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LET THERE BE LIGHT

Bengaluru in the dark: India’s Silicon Valley battles massive power cuts

Reuters/Ajay Verma
Blackout!
  • Itika Sharma Punit
By Itika Sharma Punit

Co-editor, Quartz India

This article is more than 2 years old.

Prime minister Narendra Modi is preparing to visit Silicon Valley later this month and sell India as an emerging hub for innovation and startups. But, for the last five days, entrepreneurs in the country’s tech capital, Bengaluru, have spent long periods grappling in the dark.

On Sept. 04, the Bangalore Electricity Supply Company (Bescom)—responsible for power distribution in eight districts of Karnataka—announced three hours of daily load shedding in the city, and four hours of outage in other urban areas in the state for a week, with immediate effect.

However, the situation in the city is much worse, with many areas being plunged into darkness for over six hours every day.

Bengaluru not only houses massive offices of global technology giants like Infosys, Wipro, IBM, Yahoo and Microsoft, but is also home to about 30% of India’s 3,100 technology startups.

While the bigger firms have enough options for ensuring uninterrupted power supply, it’s the startups that are taking the blow.

“We moved to a new office on Sept. 01, and for most part of last week we could hardly work because there were four to six hours of power cuts each day,” Avinash Saurabh, co-founder of social wellness platform Zoojoo.be, told Quartz. “Finally, yesterday, we got inverters installed for all the three floors of our office. We had to shell out around Rs70,000 on them, but there was no other way we could function smoothly.”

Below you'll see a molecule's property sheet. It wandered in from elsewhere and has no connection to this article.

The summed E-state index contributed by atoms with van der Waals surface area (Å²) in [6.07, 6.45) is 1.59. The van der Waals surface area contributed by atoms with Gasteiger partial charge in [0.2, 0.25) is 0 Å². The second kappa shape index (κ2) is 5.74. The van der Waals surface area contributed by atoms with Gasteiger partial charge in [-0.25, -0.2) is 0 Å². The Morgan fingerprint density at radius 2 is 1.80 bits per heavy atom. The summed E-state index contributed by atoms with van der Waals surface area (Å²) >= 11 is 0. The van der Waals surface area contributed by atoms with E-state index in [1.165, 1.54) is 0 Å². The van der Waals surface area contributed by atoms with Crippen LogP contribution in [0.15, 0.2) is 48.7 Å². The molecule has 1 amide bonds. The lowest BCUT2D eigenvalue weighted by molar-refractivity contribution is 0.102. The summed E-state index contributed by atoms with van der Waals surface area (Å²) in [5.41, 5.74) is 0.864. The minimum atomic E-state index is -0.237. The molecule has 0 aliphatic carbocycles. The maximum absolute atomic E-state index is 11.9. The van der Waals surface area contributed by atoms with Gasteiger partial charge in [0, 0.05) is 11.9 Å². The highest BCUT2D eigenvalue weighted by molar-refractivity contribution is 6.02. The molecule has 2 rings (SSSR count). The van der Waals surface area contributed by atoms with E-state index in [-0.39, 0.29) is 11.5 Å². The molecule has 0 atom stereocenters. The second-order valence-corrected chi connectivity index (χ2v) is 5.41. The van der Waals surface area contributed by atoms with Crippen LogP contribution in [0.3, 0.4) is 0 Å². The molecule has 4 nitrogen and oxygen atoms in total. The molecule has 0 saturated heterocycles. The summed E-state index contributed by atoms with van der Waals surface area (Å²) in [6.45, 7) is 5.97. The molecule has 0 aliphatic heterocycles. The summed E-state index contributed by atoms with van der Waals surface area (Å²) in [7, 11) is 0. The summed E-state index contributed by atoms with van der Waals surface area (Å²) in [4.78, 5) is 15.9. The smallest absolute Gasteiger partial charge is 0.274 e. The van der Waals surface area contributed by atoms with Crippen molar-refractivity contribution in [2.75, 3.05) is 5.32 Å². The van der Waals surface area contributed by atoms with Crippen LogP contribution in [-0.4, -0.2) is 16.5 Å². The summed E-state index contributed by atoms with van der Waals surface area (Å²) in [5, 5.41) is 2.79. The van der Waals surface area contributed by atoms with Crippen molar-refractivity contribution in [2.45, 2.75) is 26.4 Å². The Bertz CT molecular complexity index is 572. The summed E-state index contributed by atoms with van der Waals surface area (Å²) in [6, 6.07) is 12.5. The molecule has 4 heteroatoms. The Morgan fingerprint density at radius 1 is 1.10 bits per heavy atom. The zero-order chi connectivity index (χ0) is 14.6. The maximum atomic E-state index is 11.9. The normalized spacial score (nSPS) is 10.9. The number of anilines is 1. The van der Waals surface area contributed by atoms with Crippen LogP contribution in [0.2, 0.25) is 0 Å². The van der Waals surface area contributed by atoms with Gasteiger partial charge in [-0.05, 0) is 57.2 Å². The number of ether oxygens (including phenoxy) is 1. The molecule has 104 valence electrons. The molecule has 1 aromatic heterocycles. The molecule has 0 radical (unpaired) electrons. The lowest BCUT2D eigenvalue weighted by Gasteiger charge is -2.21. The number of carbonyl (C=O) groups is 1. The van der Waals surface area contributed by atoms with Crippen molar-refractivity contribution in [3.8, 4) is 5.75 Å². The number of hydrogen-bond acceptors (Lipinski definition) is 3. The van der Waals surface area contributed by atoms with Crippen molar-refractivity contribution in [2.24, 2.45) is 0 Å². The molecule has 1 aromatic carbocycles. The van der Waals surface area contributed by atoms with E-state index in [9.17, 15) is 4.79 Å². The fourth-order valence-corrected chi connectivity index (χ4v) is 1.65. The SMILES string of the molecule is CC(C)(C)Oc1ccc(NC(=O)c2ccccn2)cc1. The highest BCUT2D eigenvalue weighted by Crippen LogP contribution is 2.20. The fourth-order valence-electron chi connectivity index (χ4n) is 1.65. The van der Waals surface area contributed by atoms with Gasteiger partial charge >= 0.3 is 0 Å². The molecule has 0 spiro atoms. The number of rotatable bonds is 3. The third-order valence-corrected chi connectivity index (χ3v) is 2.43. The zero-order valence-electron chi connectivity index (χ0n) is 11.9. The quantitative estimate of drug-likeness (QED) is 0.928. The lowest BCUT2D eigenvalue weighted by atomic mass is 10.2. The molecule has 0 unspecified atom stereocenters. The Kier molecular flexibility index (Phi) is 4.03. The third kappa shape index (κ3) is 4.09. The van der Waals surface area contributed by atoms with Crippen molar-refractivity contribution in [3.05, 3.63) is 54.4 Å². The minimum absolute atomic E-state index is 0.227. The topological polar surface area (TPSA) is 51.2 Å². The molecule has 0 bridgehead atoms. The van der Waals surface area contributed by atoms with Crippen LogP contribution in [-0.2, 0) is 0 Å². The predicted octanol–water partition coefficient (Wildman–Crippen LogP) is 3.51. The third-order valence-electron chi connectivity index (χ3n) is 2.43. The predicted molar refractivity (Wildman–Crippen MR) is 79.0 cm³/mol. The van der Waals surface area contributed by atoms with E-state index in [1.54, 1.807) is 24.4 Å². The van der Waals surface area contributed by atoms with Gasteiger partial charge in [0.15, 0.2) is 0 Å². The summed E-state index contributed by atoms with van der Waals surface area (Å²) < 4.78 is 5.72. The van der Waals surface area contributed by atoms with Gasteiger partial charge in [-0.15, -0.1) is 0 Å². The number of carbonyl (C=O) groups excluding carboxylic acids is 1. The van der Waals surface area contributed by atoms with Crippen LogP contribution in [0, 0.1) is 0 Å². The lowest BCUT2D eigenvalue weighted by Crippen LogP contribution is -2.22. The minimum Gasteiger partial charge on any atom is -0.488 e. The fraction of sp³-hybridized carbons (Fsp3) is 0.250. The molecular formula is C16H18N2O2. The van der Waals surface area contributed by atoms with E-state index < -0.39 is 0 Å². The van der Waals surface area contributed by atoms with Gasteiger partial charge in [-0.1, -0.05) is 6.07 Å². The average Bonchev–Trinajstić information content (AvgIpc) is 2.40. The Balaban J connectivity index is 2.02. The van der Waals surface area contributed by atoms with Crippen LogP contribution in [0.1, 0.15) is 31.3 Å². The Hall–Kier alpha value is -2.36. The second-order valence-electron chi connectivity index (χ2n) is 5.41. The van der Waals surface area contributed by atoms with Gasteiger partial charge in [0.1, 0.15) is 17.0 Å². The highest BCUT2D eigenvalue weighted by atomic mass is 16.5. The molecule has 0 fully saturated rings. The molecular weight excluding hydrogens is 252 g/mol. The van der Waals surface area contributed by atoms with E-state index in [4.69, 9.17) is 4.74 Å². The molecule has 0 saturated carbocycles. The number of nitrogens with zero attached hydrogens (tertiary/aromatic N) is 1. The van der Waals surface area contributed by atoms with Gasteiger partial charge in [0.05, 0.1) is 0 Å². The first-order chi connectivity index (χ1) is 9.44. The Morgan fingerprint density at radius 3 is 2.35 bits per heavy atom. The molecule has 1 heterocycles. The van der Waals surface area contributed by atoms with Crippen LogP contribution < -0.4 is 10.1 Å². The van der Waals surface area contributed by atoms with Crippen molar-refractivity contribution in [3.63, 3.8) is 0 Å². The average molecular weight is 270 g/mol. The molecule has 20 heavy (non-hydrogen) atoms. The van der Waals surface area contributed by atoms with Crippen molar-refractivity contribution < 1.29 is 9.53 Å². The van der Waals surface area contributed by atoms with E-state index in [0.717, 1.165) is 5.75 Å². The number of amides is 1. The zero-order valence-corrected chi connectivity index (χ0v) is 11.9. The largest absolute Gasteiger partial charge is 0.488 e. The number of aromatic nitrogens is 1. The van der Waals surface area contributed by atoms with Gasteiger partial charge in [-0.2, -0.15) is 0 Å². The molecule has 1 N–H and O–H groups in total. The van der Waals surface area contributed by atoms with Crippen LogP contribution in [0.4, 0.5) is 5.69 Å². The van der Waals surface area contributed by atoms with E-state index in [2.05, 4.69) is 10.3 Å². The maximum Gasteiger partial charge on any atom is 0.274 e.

Bengaluru requires 2,150 megawatt (MW) of power every day, which is about 25% of the state’s total requirement, a Bescom spokesperson told Quartz. The power distribution company is currently facing a shortage of 900 MW, Bescom said in a release earlier this week.

The shortage has been caused because power generation sources—thermal power plants, hydel power units and wind energy units—are facing technical or supply problems.

There is a shortfall in supply from hydel power stations as insufficient monsoon rains have led to a decline in reservoir levels. Even as some parts of India are dealing with floods, rainfall across the country has been 13% lower than normal in the current monsoon season. In Karnataka, 135 taluks (administrative divisions) have been declared drought-hit.

Technical snarls at some units of thermal power plants at Raichur, Ballari, and Udupi have further hit power supply to Karnataka. In addition, power generated from wind mills has hit an all-time low of 17 MW recently.

Even as the state government has said that it is purchasing additional power, the crisis is expected to persist for another few days, according to some reports.

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